PERK Pathway and Neurodegenerative Disease: To Inhibit or to Activate?

Talya ShachamGerardo Z Lederkremer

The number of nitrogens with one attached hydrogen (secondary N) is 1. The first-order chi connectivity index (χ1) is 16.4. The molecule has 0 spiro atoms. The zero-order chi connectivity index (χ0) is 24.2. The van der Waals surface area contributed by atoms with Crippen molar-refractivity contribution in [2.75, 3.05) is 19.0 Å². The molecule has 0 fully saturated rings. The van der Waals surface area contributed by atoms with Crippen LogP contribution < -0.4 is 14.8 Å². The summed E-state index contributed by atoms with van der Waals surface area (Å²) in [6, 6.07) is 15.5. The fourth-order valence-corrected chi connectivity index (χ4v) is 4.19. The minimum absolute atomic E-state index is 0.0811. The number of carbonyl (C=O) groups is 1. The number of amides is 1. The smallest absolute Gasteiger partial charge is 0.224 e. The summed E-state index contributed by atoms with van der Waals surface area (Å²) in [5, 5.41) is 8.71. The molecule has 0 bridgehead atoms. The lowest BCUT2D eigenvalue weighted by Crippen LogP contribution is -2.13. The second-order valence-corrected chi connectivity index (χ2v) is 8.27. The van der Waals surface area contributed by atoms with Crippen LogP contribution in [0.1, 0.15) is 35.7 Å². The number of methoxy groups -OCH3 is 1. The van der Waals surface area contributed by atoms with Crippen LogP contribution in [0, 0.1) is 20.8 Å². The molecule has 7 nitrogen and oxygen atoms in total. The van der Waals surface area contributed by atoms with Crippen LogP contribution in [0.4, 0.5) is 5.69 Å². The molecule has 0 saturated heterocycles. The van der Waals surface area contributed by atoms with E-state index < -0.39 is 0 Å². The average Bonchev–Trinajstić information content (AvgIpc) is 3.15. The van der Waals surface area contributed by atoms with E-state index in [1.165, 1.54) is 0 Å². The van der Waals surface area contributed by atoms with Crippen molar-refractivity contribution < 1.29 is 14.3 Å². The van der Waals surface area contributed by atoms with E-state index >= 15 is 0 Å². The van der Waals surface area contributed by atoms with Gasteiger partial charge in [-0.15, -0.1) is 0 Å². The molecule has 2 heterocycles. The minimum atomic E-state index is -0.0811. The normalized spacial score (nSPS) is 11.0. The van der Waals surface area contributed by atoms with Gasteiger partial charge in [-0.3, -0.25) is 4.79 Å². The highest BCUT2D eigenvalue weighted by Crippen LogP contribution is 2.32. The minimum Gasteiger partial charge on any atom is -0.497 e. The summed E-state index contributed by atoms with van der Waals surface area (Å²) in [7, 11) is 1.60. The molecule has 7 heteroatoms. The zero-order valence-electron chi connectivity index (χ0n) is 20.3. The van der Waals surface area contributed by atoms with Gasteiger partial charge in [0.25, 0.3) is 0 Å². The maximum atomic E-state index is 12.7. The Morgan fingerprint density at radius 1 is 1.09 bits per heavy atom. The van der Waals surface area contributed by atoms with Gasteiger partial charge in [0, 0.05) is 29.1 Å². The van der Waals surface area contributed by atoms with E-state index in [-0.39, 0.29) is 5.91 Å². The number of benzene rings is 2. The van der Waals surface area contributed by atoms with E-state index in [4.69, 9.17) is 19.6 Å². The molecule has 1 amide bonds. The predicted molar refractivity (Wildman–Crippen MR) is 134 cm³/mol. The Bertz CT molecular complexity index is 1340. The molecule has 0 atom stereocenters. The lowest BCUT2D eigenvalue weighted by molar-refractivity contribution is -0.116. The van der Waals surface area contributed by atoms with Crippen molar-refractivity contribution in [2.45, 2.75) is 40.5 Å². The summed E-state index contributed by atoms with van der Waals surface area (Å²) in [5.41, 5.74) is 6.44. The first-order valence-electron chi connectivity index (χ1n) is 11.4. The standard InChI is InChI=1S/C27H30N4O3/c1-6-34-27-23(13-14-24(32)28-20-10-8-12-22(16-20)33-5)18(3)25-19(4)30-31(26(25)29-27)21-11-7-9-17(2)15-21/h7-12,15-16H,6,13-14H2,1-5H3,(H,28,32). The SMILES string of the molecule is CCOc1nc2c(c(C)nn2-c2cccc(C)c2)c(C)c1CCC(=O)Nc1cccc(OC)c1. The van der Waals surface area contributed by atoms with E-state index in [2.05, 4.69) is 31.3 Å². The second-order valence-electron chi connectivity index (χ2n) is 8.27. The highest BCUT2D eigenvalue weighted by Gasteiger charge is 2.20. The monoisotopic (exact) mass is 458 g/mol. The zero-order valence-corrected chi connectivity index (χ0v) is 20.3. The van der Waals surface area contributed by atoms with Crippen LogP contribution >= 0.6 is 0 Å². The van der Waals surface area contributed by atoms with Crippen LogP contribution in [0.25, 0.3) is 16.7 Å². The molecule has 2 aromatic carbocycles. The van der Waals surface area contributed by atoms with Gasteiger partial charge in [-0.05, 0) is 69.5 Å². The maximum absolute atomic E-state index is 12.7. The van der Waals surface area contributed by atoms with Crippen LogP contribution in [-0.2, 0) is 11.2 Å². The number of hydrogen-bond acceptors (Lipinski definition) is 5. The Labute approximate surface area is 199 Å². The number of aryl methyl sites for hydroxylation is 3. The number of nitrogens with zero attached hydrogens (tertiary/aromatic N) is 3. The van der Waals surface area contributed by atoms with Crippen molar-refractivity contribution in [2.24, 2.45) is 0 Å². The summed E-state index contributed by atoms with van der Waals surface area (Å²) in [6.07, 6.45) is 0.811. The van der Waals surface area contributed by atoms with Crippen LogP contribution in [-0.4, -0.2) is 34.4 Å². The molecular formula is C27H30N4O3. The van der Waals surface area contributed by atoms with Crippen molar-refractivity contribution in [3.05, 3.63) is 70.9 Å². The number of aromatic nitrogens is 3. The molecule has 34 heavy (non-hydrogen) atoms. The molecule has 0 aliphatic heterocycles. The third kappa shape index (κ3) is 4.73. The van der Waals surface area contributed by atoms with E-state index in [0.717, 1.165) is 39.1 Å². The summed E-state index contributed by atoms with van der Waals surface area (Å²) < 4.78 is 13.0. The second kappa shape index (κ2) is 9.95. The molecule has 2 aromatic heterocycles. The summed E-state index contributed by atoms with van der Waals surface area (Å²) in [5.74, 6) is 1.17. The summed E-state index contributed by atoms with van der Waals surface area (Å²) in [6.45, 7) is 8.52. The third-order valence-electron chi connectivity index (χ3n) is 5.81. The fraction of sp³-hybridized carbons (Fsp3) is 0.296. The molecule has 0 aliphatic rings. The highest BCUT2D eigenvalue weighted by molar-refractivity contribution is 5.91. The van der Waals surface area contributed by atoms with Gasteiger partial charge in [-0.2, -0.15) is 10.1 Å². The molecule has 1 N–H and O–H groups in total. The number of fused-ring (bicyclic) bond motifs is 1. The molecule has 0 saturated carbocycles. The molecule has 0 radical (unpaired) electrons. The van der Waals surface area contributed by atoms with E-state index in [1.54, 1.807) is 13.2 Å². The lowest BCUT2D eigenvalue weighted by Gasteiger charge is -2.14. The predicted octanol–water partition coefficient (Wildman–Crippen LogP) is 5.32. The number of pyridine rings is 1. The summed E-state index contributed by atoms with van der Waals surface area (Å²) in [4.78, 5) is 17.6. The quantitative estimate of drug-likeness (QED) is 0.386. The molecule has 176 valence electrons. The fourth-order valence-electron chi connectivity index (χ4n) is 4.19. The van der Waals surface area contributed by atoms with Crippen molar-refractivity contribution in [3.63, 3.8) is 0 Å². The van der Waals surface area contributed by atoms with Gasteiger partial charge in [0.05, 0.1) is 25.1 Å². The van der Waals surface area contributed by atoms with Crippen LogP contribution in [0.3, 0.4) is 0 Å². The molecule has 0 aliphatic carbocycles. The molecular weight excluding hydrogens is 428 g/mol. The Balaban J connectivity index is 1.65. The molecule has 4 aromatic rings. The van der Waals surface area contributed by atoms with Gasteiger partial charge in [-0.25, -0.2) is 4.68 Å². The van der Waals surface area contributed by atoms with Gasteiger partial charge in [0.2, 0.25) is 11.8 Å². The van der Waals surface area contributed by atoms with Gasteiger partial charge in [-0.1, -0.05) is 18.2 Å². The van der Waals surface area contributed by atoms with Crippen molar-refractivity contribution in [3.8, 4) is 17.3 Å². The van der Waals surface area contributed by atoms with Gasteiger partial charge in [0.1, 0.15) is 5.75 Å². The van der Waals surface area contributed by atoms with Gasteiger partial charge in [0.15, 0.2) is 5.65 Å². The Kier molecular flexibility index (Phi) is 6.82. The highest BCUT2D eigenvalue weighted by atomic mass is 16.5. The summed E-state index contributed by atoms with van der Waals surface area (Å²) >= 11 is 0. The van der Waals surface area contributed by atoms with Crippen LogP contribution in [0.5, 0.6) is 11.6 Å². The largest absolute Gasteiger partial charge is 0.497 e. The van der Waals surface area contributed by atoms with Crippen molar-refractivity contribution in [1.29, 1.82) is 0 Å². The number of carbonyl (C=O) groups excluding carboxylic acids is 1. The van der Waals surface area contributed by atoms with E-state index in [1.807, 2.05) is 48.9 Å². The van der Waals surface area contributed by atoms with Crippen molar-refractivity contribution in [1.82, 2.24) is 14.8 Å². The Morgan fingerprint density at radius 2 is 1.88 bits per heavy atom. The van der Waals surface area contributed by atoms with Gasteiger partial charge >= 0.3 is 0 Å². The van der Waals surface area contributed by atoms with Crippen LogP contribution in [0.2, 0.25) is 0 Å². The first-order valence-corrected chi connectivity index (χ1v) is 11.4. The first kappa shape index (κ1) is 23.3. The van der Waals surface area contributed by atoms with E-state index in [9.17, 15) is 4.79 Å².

With the extension of life span in recent decades, there is an increasing burden of late-onset neurodegenerative diseases, for which effective treatments are lacking. Neurodegenerative diseases include the widespread Alzheimer's disease (AD) and Parkinson's disease (PD), the less frequent Huntington's disease (HD) and Amyotrophic Lateral Sclerosis (ALS) and also rare early-onset diseases linked to mutations that cause protein aggregation or loss of function in genes that maintain protein homeostasis. The difficulties in applying gene therapy approaches to tackle these diseases is drawing increasing attention to strategies that aim to inhibit cellular toxicity and restore homeostasis by intervening in cellular pathways. These include the unfolded protein response (UPR), activated in response to endoplasmic reticulum (ER) stress, a cellular affliction that is shared by these diseases. Special focus is turned to the PKR-like ER kinase (PERK) pathway of the UPR as a target for intervention. However, the complexity of the pathway and its ability to promote cell survival or death, depending on ER stress resolution, has led to some confusion in conflicting studies. Both inhibition and activation of the PERK pathway have been reported ...Continue Reading


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